Subconscious Mind Book

We learn from everything and everyone around us, it´s up to us to spot an opportunity and learn from it. People, usually, want a fast solution to not only their current problems, but to everything and, I can assure you, this book it´s exactly NOT that, or maybe it is. This book shows you how your mind works, how you can improve your life and live the life you want, if you dare. We are taught and we come to believe, that the…

What is Evolutionary psychology?

In the three and a half centuries since William Harvey proved that the purpose of the heart is to pump blood, physiologists have revealed the functional organization of the body in blinding detail. Their discoveries demonstrate beyond question that the structure of the body serves survival and reproduction. Further, there is near unanimity among biologists that this functional structure is a product of natural selection. In…

Humanistic Model psychology

What is the humanistic-existential model, and how is different from prior models? Psychology greats such as Maslow, Rogers and May lead the way toward a new model of behavior that has changed the way psychologists view a client. Click next lesson whenever you finish a lesson and quiz. Got It You now have full access to our lessons and courses. Watch the lesson now or keep exploring. Got It You re 25% of the way through this…

Evolutionary developmental Psychology

Evolutionary Perspectives on Human Development, Second Edition considers the role of evolutionary theory in the field of developmental psychology to examine key topics of individual human development. This unique book fills an important gap in the literature, applying evolutionary models to human development by focusing on central development issues. The book emphasizes both domain-general evolved psychological mechanisms and domain-specific processes. The text also integrates behavior-genetic research with evolutionary and developmental principles. Evolutionary Perspectives on Human Development provides state-of-the-art groundwork in evolutionary theory as viewed by leading thinkers in the field.

Psychology of Personal Constructs

How Exactly Does Personal Construct Theory Work?

Kelly believed that we start by first developing a set of personal constructs, which are essentially mental representations that we use to interpret events. These constructs are based on our experiences and observations.

During the early 1950s, the behavioral and psychoanalytic perspectives were still quite dominant in psychology. Kelly proposed his personal construct theory as an alternative view that departed from these two prominent points of view.

Rather than viewing human beings as passive subjects who were at the whims of the associations, reinforcements, and punishments they encountered in their environments (behaviorism) or their unconscious wishes and childhood experiences (psychoanalysis), Kelly believed that people take an active role in how they collect and interpret knowledge.

“Behavior is not the answer to the psychologist’s question; it is the question,” he suggested.

As we live our lives, we perform “experiments” that put our beliefs, perceptions, and interpretations of the test. If our experiments work, they strengthen our current beliefs. When they don’t, we are able to change our views.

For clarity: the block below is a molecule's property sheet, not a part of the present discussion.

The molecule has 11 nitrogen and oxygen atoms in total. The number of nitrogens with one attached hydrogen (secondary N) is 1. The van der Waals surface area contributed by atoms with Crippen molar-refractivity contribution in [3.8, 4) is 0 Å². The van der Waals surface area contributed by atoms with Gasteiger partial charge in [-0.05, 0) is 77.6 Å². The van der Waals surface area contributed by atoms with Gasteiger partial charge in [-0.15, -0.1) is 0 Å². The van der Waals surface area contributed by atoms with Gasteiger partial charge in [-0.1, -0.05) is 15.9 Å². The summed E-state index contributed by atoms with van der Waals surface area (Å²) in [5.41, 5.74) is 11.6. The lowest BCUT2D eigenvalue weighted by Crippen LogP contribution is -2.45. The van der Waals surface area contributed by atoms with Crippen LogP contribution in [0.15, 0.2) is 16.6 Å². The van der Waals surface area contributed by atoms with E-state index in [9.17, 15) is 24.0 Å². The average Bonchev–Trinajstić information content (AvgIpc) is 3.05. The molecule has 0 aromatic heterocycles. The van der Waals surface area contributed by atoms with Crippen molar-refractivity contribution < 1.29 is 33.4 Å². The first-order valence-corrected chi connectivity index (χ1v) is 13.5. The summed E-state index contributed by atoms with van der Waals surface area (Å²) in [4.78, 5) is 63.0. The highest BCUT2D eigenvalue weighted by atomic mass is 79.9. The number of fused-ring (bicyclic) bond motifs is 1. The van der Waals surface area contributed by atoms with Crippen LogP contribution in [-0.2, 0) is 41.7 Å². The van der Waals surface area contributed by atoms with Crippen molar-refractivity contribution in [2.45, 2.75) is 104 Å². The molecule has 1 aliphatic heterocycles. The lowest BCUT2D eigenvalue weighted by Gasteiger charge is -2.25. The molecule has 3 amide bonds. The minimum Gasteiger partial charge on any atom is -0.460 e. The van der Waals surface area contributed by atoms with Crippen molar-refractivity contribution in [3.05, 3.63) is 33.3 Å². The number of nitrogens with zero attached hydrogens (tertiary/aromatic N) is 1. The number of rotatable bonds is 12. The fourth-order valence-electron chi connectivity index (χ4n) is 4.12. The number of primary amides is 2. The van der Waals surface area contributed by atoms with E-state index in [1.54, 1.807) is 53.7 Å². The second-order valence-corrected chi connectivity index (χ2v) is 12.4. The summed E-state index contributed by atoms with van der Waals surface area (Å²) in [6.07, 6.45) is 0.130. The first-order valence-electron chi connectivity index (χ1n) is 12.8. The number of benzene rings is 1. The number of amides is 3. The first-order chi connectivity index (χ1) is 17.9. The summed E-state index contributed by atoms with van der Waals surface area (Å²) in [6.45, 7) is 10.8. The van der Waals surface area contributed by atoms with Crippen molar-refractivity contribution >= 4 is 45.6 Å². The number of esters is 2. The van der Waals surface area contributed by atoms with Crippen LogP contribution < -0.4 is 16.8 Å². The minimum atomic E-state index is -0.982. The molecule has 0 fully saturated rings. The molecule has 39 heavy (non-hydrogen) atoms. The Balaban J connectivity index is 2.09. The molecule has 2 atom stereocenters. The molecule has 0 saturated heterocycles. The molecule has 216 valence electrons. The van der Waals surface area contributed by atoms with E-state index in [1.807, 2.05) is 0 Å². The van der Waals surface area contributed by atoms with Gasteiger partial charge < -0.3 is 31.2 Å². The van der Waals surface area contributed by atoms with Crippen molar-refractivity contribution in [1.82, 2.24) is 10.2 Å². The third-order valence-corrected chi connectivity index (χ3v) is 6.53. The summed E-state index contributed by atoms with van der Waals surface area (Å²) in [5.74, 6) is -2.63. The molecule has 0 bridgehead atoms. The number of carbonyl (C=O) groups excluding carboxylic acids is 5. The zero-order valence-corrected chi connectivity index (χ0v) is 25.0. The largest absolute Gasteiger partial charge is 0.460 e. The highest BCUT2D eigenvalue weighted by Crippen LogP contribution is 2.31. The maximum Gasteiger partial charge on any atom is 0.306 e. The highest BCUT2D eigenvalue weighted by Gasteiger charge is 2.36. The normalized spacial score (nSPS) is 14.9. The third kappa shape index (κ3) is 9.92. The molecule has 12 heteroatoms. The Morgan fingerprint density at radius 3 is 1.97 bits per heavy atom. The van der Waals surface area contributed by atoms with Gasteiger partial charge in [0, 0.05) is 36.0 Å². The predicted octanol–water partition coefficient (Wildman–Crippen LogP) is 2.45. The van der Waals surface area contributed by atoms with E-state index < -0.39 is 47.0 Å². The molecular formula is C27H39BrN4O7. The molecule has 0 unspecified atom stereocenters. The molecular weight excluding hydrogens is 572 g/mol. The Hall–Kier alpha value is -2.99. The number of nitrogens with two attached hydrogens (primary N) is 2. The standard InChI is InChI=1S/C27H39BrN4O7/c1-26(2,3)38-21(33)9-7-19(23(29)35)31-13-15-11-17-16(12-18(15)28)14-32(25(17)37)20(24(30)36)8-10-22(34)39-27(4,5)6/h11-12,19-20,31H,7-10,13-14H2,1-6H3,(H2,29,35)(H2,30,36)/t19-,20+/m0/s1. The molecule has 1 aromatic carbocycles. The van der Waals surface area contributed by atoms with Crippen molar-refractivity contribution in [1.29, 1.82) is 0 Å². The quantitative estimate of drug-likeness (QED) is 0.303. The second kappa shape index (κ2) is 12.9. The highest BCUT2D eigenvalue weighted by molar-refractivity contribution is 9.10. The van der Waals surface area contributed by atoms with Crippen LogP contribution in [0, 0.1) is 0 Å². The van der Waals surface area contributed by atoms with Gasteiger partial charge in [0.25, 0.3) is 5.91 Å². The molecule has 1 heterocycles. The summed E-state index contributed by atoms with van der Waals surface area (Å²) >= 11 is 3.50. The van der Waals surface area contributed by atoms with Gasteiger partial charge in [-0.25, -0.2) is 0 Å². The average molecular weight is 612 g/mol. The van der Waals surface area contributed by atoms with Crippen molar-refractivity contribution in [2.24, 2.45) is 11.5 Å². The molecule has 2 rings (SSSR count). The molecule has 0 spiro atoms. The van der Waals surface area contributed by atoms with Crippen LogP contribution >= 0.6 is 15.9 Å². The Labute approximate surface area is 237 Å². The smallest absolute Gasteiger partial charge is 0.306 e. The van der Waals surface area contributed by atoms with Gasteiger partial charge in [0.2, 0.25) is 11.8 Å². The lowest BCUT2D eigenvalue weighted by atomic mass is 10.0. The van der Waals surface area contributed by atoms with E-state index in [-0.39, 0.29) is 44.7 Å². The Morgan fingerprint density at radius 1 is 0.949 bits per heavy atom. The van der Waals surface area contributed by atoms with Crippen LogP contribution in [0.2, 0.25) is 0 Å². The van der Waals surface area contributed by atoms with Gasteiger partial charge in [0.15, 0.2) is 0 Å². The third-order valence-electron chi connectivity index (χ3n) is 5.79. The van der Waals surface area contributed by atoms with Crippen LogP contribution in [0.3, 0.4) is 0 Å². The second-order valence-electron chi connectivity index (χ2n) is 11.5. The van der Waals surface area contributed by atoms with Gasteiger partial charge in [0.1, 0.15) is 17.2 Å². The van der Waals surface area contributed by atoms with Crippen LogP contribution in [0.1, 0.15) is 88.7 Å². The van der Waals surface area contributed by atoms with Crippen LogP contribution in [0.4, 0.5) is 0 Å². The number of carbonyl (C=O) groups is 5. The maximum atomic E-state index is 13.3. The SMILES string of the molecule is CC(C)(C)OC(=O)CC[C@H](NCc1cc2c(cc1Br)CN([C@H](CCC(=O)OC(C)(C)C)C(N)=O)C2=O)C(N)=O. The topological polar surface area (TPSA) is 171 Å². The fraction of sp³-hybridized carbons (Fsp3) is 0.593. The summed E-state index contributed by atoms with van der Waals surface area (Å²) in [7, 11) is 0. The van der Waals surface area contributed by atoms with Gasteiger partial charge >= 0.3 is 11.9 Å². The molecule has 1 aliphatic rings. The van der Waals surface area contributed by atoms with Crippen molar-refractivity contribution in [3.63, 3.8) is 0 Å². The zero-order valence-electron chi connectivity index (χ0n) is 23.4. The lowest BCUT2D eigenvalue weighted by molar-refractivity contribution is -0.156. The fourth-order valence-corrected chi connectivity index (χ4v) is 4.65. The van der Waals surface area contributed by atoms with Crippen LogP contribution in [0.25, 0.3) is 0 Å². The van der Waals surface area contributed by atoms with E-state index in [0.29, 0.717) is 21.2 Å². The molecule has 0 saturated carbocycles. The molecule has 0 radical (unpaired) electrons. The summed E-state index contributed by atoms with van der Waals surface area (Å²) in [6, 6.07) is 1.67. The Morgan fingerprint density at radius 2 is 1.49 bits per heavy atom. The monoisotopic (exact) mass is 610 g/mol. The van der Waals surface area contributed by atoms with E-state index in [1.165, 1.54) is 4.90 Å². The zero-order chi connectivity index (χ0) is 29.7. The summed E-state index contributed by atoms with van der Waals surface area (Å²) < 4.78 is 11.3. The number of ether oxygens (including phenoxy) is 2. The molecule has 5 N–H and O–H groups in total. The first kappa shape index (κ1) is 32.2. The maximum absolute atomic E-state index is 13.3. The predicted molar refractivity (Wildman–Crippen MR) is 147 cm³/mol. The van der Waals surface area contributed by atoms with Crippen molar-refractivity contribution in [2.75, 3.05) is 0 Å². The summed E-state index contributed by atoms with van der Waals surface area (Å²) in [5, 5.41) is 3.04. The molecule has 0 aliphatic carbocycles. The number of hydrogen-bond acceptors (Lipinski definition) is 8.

What makes these constructs so important? Because according to Kelly, we experience the world through the “lens” of our constructs. These constructs are used to predict and anticipate events, which in turn determines our behaviors, feelings, and thoughts.

Kelly also believed that all events that happen are open to multiple interpretations, which he referred to as constructive alternativism. When we are trying to make sense of an event or situation, he suggested that we are also able to pick and choose which construct we want to use. This sometimes happens as an event unfolds, but we can also reflect back on our experiences and then choose to view them in different ways.

How Do We Use Constructs?

Kelly believed that the process of using constructs works in much the same way that a scientist utilizes a theory. First, we begin by hypothesizing that a particular construct will apply to a particular event. We then test this hypothesis by applying the construct and predicting the outcome. If our prediction is correct, then we know that the construct is useful in this situation and we retain it for future use.

But what happens if our predictions don’t come true? We might reconsider how and when we apply the construct, we might alter the construct, or we might decide to abandon the construct altogether.

Recurrences play an important role in personal construct theory. Constructs emerge because they reflect things that frequently recur in our experience. Kelly also believed that constructs tend to be organized in a hierarchical fashion. For example, more basic constructs might lie and the base of the hierarchy, while more complex and abstract constructs lie can be found at higher levels.

Kelly also believed that constructs are bipolar; essentially, each construct consists of a pair of two opposing sides. Some examples include “active versus passive,” “stable versus changing,” and “friendly versus unfriendly.” The side that a person applies to an event is known as the emergent pole. The side that is not being actively applied is the implicit pole.

It is essential to remember the emphasis on individuality in personal construct theory. Constructs are inherently personal because they are based on each person’s life experiences. Each person’s system of constructs is unique, and it is the individual nature of these experiences that form the differences between people.